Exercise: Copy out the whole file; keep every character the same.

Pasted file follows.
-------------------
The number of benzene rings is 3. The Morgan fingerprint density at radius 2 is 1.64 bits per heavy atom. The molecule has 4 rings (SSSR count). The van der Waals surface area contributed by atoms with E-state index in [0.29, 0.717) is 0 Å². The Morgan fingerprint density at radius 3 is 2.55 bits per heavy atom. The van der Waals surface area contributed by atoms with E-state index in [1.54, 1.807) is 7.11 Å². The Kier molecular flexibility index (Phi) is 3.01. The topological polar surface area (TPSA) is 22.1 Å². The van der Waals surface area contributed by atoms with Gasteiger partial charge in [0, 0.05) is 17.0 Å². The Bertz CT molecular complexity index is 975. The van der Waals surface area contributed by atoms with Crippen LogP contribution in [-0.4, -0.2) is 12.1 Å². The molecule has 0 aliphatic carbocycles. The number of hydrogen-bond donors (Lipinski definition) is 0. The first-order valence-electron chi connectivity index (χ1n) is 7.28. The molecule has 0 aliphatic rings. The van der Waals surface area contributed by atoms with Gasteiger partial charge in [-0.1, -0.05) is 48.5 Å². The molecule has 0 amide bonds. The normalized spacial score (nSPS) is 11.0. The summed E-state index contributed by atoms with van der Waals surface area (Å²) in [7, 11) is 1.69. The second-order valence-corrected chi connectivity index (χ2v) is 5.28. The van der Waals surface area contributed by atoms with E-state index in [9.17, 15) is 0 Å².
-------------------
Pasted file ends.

The number of benzene rings is 3. The Morgan fingerprint density at radius 2 is 1.64 bits per heavy atom. The molecule has 4 rings (SSSR count). The van der Waals surface area contributed by atoms with E-state index in [0.29, 0.717) is 0 Å². The Morgan fingerprint density at radius 3 is 2.55 bits per heavy atom. The van der Waals surface area contributed by atoms with E-state index in [1.54, 1.807) is 7.11 Å². The Kier molecular flexibility index (Phi) is 3.01. The topological polar surface area (TPSA) is 22.1 Å². The van der Waals surface area contributed by atoms with Gasteiger partial charge in [0, 0.05) is 17.0 Å². The Bertz CT molecular complexity index is 975. The van der Waals surface area contributed by atoms with Crippen LogP contribution in [-0.4, -0.2) is 12.1 Å². The molecule has 0 aliphatic carbocycles. The number of hydrogen-bond donors (Lipinski definition) is 0. The first-order valence-electron chi connectivity index (χ1n) is 7.28. The molecule has 0 aliphatic rings. The van der Waals surface area contributed by atoms with Gasteiger partial charge in [-0.1, -0.05) is 48.5 Å². The molecule has 0 amide bonds. The normalized spacial score (nSPS) is 11.0. The summed E-state index contributed by atoms with van der Waals surface area (Å²) in [7, 11) is 1.69. The second-order valence-corrected chi connectivity index (χ2v) is 5.28. The van der Waals surface area contributed by atoms with E-state index in [9.17, 15) is 0 Å².